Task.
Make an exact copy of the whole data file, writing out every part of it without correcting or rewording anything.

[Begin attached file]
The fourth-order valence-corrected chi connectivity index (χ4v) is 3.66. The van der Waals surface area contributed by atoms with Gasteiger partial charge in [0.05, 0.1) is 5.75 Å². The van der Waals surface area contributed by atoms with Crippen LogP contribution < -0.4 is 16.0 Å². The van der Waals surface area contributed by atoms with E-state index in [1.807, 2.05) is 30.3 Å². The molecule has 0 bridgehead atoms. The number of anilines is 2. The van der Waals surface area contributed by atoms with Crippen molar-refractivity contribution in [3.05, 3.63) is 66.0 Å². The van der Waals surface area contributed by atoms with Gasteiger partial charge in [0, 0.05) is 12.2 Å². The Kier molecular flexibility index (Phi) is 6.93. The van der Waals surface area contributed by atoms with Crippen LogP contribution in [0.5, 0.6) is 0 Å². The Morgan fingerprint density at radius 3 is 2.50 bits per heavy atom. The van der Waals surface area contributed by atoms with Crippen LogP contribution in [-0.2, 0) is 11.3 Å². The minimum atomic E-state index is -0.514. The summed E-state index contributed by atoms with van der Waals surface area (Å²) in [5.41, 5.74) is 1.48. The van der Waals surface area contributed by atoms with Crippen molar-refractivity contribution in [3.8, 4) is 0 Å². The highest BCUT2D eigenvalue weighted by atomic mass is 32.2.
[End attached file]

The fourth-order valence-corrected chi connectivity index (χ4v) is 3.66. The van der Waals surface area contributed by atoms with Gasteiger partial charge in [0.05, 0.1) is 5.75 Å². The van der Waals surface area contributed by atoms with Crippen LogP contribution < -0.4 is 16.0 Å². The van der Waals surface area contributed by atoms with E-state index in [1.807, 2.05) is 30.3 Å². The molecule has 0 bridgehead atoms. The number of anilines is 2. The van der Waals surface area contributed by atoms with Crippen molar-refractivity contribution in [3.05, 3.63) is 66.0 Å². The van der Waals surface area contributed by atoms with Gasteiger partial charge in [0, 0.05) is 12.2 Å². The Kier molecular flexibility index (Phi) is 6.93. The van der Waals surface area contributed by atoms with Crippen LogP contribution in [0.5, 0.6) is 0 Å². The Morgan fingerprint density at radius 3 is 2.50 bits per heavy atom. The van der Waals surface area contributed by atoms with Crippen LogP contribution in [-0.2, 0) is 11.3 Å². The minimum atomic E-state index is -0.514. The summed E-state index contributed by atoms with van der Waals surface area (Å²) in [5.41, 5.74) is 1.48. The van der Waals surface area contributed by atoms with Crippen molar-refractivity contribution in [3.8, 4) is 0 Å². The highest BCUT2D eigenvalue weighted by atomic mass is 32.2.